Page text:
What do the February cargo numbers tell us?

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As we have often pointed out, the fact that the Lunar New Year holiday (which shuts down production in much of China) can fall in either January or February makes year-over-year comparisons for either of those months in isolation unreliable. Data for the combined January/February period usually provide a more accurate picture, but that may not be the case this year.

As we approach the end of March, many of the world’s major cargo carriers, airports, and associations have reported their February statistics, but the results, while interesting, are not entirely clear. One problem is that the picture is clouded by the fact that the comparison period (early 2010) was the height of the bounce-back from the world-wide recession that began in 2008.

There is a considerable amount of data presented below, and at first glance it shows no consistent pattern. Some carriers (Lufthansa, for example) have reported astonishingly strong results. Others have taken a beating. If there is any real trend, it is that while growth in demand for air freight generally decelerated, or in some cases turned negative, in February, it was Asian carriers that were hit hardest, while their competitors elsewhere escaped relatively unharmed. But even within this very broad generalization there are exceptions. A sampling of the February and year-to-date data is shown below, grouped by geographical region.


  • The Association of Asia Pacific Airlines reported international scheduled cargo traffic flown by the region’s airlines down 4.2% y-o-y in February to 4.23 billion RTKs. This follows a January increase of 6.5%. For the first two months of 2011, AAPA reported international cargo traffic up 1.7% to 9.21 billion RTKs.
  • Hong Kong-based Cathay Pacific Airways reported February cargo traffic up 3.3% y-o-y to 661 million RTKs. For the combined January/February period, Cathay’s cargo traffic was up 8.8% to 1.48 billion RTKs.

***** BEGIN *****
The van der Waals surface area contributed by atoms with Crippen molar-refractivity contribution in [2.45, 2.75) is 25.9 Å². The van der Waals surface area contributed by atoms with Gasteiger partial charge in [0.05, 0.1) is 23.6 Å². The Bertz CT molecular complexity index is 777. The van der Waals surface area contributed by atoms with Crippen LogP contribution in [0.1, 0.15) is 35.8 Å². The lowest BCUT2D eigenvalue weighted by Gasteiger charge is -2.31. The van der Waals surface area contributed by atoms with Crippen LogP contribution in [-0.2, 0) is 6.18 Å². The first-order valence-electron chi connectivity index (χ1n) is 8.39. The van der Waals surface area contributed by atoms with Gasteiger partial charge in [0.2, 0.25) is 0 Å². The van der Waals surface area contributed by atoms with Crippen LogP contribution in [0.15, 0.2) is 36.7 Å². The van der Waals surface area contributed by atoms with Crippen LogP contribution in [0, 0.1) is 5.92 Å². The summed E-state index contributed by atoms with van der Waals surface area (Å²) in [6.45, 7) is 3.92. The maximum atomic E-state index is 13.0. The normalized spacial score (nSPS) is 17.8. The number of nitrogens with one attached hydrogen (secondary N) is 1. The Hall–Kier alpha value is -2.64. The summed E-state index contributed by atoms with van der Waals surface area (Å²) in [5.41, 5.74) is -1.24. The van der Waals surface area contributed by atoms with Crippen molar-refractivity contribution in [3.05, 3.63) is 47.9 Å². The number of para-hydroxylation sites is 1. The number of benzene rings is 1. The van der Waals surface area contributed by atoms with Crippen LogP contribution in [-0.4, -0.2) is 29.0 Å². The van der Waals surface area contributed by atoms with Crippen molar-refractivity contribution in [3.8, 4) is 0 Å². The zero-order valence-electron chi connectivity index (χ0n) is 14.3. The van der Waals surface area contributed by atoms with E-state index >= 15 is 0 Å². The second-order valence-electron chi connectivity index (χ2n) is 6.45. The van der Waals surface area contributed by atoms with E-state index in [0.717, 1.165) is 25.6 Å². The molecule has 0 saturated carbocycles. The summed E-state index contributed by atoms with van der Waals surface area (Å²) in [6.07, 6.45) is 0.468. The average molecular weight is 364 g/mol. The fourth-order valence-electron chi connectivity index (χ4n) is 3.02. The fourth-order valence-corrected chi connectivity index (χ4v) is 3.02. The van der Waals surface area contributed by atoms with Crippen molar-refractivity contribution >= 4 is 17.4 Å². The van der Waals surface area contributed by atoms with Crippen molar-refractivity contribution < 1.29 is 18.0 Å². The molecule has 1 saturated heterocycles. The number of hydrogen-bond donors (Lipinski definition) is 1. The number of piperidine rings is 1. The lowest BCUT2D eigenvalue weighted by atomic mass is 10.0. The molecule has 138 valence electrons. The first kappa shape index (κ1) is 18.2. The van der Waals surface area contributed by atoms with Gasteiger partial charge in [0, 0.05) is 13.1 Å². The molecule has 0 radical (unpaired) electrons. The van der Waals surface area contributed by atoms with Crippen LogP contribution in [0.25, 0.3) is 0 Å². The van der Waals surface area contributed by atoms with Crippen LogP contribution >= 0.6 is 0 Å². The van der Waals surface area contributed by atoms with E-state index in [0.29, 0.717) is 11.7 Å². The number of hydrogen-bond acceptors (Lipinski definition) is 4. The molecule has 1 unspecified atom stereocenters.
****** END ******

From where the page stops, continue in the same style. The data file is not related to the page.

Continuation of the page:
• While Cathay’s cargo numbers may have stayed positive in February Hong Kong Air Cargo Terminals, which handles most of the cargo at Cathay’s hub airport, reported its February handle down 9.1%, after an 8.2% gain in January.
  • Beijing-based Air China certainly felt the effects of the February slump, reporting cargo traffic for the month down 15.8% y-o-y to 248 million RTKs. For the combined January/February period, Air China’s cargo traffic was up very slightly (0.4%) to 635 million RTKS.
  • Apparently almost immune to the effects of the demand drop, Guangzhou-based China Southern Airlines reported February cargo traffic up 19.7% y-o-y to 203 million RTKs. For the combined January/February period, China Southern’s cargo traffic was up 30.9% to 532 million RTKs.

Europe & Middle East:

  • Air France-KLM reported February cargo traffic down 3.1% to 840 million RTKs, but a relatively stronger January pulled the carrier to a 2.8% increase for the first two months of 2011.
  • Lufthansa Cargo went from a very strong January to an even stronger February, reporting cargo traffic up 22.5% y-o-y in January and up 23.9% in February.
  • Frankfurt Airport (Lufthansa’s main hub) reported its February cargo handle up 4.3% y-o-y to 171,000 tonnes. For the first two months of this year, FRA’s handle was up 6.0% to 340,000 tonnes.
  • British Airways and Iberia, now merged as the International Airlines Group, reported combined cargo traffic up 9.6% in February, and up 7.6% for the combined first two months of the year.
  • Istanbul-based Turkish Airlines reported February cargo volume up 12.1% y-o-y to 27,050 tonnes. While this is obviously healthy growth, it is less strong than January’s 22.6% increase. For the first two months of this year, Turkish Airlines’ cargo volume was up 17.0% to 53,195 tonnes.


  • Latin America’s biggest cargo carrier, Chile-based LAN Airlines, reported February cargo traffic up 16.2% y-o-y to 270 million RTKs. For the first two months of 2011, LAN’s cargo traffic was up 14.4% to 539 million RTKs.
  • Delta Air Lines, which appears to be taking market share from its two biggest North American competitors, reported February cargo traffic up 12.1% y-o-y to 272 million RTKs. For the first two months of 2011 Delta’s cargo traffic was up 15.6% to 539 million RTKs.
  • United Airlines (now including Continental) reported February cargo traffic down 3.3% y-o-y to 315 million RTKs. For the first two months of 2011, United’s cargo traffic was down 3.1% to 635 million RTKs.
  • American Airlines’ February cargo traffic was down 2.7% to 202 million RTKs, and it’s two-month 2011 total was down 1.5% to 403 million RTKs
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